14. Mintsauce

    Mintsauce Forum Resident

    Location:
    Hertfordshire UK
    As he doesn’t support or distribute the real-time version anymore, I doubt he really cares.
     
    Strat-Mangler likes this.
  15. That scraping noise will definitely be the non-fill issue that the SC won't be able to fix.
    As you say, the the information isn't in the groove, sadly.
     
  16. Strat-Mangler

    Strat-Mangler Forum Resident

    Location:
    Toronto
    That's oversimplifying it. The declicking process is more sophisticated and the DAC/ADC process is also more transparent and noiseless in contrast to a typical PC soundcard's.

    As for the author being thrilled or not, there is scuttlebutt that he is involved somehow but whether that is true or not, nobody knows. It's not as if there's anything that states that companies have an obligation to not improve and market innovative products which take his idea and run with it. It's called progress...
     
  17. 56GoldTop

    56GoldTop Unapologetic Music Ho

    I certainly hope it's not ClickRepairRT in a box or ClickRepair anything in a box unless it's a much, much improved version.

    I just ran a test on CR and did not like the results. My thinking was that if I take a commercially produced CD, rip a track to my PC and then run it through CR, it should come out with no changed samples because there were no clicks/pops to begin with. Well, I first ran it with my minimal settings, like DeClick at 5, Reverse, Pitch Protection and Simple. CR repaired 17 samples! Say, what?? Then I ran CR with almost the default LP settings but still backed off the DeClick to 40 from 50. I still selected reverse, pitch protect and let it run at default wavelet. This time CR repaired over 2,000 samples! Double, what???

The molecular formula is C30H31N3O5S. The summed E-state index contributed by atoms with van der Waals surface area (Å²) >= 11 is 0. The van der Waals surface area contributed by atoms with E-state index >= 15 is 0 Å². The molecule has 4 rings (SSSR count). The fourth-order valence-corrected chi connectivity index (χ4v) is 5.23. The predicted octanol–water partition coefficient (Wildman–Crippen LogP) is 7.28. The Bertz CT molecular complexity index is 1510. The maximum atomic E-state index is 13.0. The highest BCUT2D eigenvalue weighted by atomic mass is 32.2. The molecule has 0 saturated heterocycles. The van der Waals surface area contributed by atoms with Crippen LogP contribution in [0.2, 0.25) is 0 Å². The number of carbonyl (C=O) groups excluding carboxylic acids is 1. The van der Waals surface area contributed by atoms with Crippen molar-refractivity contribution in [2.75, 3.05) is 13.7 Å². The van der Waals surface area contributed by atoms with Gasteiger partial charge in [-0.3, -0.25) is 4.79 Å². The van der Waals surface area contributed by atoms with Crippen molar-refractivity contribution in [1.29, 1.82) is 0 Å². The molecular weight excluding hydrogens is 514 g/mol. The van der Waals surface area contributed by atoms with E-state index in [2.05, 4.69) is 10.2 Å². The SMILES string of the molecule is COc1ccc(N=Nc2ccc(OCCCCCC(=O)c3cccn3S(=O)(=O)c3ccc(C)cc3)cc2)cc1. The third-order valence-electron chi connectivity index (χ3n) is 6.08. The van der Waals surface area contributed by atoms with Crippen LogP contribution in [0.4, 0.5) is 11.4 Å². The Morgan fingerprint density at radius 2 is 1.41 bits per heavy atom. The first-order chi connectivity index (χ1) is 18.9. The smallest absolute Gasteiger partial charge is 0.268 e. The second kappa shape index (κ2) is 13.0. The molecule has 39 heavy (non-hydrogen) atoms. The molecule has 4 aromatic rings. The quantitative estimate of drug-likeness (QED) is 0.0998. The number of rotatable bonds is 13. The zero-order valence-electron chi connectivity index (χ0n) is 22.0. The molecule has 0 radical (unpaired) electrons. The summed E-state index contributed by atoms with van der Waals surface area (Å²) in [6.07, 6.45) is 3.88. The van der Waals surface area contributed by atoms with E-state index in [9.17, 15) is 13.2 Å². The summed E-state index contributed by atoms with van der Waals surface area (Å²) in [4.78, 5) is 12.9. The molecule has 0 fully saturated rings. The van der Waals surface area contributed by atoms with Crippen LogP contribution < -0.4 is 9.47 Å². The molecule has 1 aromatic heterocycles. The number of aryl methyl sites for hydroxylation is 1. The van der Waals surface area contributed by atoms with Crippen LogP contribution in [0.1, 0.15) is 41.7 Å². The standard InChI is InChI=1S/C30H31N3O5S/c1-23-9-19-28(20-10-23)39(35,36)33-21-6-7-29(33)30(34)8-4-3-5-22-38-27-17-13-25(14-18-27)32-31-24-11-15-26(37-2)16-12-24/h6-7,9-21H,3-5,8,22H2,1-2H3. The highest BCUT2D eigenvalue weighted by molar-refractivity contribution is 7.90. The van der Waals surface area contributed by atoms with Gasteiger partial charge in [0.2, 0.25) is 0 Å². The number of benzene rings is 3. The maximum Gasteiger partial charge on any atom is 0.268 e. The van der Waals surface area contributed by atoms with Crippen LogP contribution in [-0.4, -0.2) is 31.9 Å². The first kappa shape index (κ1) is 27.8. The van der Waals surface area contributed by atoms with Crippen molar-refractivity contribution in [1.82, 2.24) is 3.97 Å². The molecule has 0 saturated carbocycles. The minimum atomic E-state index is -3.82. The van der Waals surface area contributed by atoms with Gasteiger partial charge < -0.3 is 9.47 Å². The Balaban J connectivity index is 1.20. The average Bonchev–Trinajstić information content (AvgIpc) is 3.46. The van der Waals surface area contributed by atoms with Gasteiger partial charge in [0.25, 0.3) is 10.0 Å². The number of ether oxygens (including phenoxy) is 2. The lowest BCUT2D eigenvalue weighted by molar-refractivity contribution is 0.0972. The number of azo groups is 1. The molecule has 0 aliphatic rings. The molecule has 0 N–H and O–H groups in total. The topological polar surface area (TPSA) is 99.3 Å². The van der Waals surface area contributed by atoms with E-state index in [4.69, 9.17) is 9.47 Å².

That pretty much sums it up for me. ClickRepair in it's varying versions most definitely false flags and removes more than just clicks and pops... ...and to my ears, it is audible (softens transients / rounds out crests and troughs / puts a light blanket over the music). This more or less just proves what I heard and suspected. I am not denouncing the product or saying that it isn't beneficial or a worth while sacrifice in some cases. Just that for me, I'll pass. That's another nudge in the direction of SweetVinyl's Sugarcubes.

    Surely, I'm not the first to do this kind of test/discovery.
     
    clhboa likes this.
  18. Strat-Mangler

    Strat-Mangler Forum Resident

    Location:
    Toronto
    It is designed to be run exclusively on LPs so not much thought would logically go into the possibility nothing would ever need repairing. I wouldn't put much faith in that test. Your ears are in the only thing that matter. If you say you can easily detect it, more power to you. Loads of people don't and have used the product successfully and happily.

    I do agree however that the SC-1 should be more than ClickRepair in a box which I believe it probably is.
     
  19. 56GoldTop

    56GoldTop Unapologetic Music Ho

    I do not see why I would not put faith in that test. The whole purpose of ClickRepair is to remove "clicks and pops"; not take away from the music. If the recording was devoid of clicks and pops, as in a commercially produced CD, not sourced from vinyl but from tape or direct from digital... ClickRepair should find nothing to repair. The fact that it is means that the program is finding false flags (naturally occurring fast transients) and removing (smoothing) them. That's audible to a lot of folks and has been commented on as such. People can use whatever they want... as I do. My ears are exactly what lead me to run these tests. It's up to the individual to determine whether these losses are acceptable. For me, CR is acting far too much like a filter even at less than default levels. I am really hoping the Sugarcube units operate considerably better.